• http://www.ashertraining.com dangerlarson

    Yeah, but what are we supposed to write about if we don’t have any verifiable facts?

  • ciaran

    This is the real story but because it’s about “old media”, it hasn’t seemed to capture people’s attention.

    Maybe if someone wrote a blog with the headline “MySpace to buy Wall Street Journal” it would get the blogosphere buzzing…..

  • http://www.seo-pr.com Greg Jarboe

    Since September 2001, Google has acquired Deja’s Usenet archive, Outride, Inc., Pyra Labs, Neotonic Software, Applied Semantics, Kaltix, Ignite Logic, Picasa, Keyhole, Inc., Where2, ZipDash, 2Web Technologies, Urchin Software Corporation, Dodgeball, Reqwireless, Current Communications Group, Android, Skia, Akwan Information Technologies, dMarc Broadcasting, Measure Map, Upstartle, @Last Software, Orion, Neven Vision, JotSpot, YouTube, Adscape, Trendalyzer, Tonic Systems, Marratech video conferencing software, and the DoubleClick Ad Exchange. So, it shouldn’t be shocking that a financial analyst speculates that Google may be in the hunt for Dow Jones. If there is a pattern to the kinds of companies that it does acquire, it’s hard to detect. What turned that speculation into a story was Google’s “no comment” when asked about their interest in Down Jones. In contrast, GE’s Chief Executive Officer Jeffrey Immelt said GE isn’t interested in buying Dow Jones. So, Bloomberg was only reporting who said “no comment” and who said “no.”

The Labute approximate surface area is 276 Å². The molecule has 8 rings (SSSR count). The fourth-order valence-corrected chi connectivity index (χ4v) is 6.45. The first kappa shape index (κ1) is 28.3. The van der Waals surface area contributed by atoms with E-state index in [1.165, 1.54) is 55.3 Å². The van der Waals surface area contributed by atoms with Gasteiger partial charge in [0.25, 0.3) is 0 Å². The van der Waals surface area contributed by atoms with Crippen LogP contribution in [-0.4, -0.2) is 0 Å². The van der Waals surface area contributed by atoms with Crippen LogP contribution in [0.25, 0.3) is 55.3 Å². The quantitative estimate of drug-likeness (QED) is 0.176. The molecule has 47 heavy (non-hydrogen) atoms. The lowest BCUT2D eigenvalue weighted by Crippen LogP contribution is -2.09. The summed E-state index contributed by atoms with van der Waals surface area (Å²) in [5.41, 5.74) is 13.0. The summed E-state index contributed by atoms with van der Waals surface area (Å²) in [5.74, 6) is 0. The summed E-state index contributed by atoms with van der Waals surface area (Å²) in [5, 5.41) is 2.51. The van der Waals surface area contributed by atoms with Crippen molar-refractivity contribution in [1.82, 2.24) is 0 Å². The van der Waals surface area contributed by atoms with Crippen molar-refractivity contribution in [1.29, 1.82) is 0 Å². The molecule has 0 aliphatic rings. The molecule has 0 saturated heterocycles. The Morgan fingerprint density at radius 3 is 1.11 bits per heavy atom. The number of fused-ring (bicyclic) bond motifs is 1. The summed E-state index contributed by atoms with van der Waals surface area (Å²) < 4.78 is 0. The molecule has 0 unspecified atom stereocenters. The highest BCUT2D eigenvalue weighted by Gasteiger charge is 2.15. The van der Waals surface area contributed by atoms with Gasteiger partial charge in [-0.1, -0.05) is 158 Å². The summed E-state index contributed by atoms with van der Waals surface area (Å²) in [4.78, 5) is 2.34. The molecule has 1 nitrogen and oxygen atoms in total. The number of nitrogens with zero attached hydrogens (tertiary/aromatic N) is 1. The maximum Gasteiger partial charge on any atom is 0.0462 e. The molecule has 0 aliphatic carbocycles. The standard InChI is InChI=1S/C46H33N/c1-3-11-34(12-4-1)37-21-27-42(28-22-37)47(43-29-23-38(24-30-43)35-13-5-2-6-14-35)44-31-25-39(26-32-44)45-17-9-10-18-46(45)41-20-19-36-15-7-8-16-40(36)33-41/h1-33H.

• http://www.geeks.com geekmike

    You can say Google is to online media, what the Yankee’s are to baseball!

  • http://www.seo-pr.com Greg Jarboe

    Danny was absolutely right! PC Pro reports (http://www.pcpro.co.uk/news/112632/google-eyes-more-big-money-takeovers.html) a Financial Times reporter asked Google CEO Eric Schmidt if he would acquire a news organisation like Dow Jones, publisher of the Wall Street Journal.

    Schmidt said no. “We made a decision to focus primarily on user-generated content, and not on businesses where we would own the content.”

    Schmidt reiterated Google’s oft-repeated stance that it sees itself as a technology tools maker, not a media content owner. He added that Google was better off partnering with companies that produce news and other content, rather than buying them.

    I’ve seen Danny “channel” Matt Cutts during his evening forum at Search Engine Strategies, but it seems that Danny can also channel Eric Schmidt. That is a very impressive talent.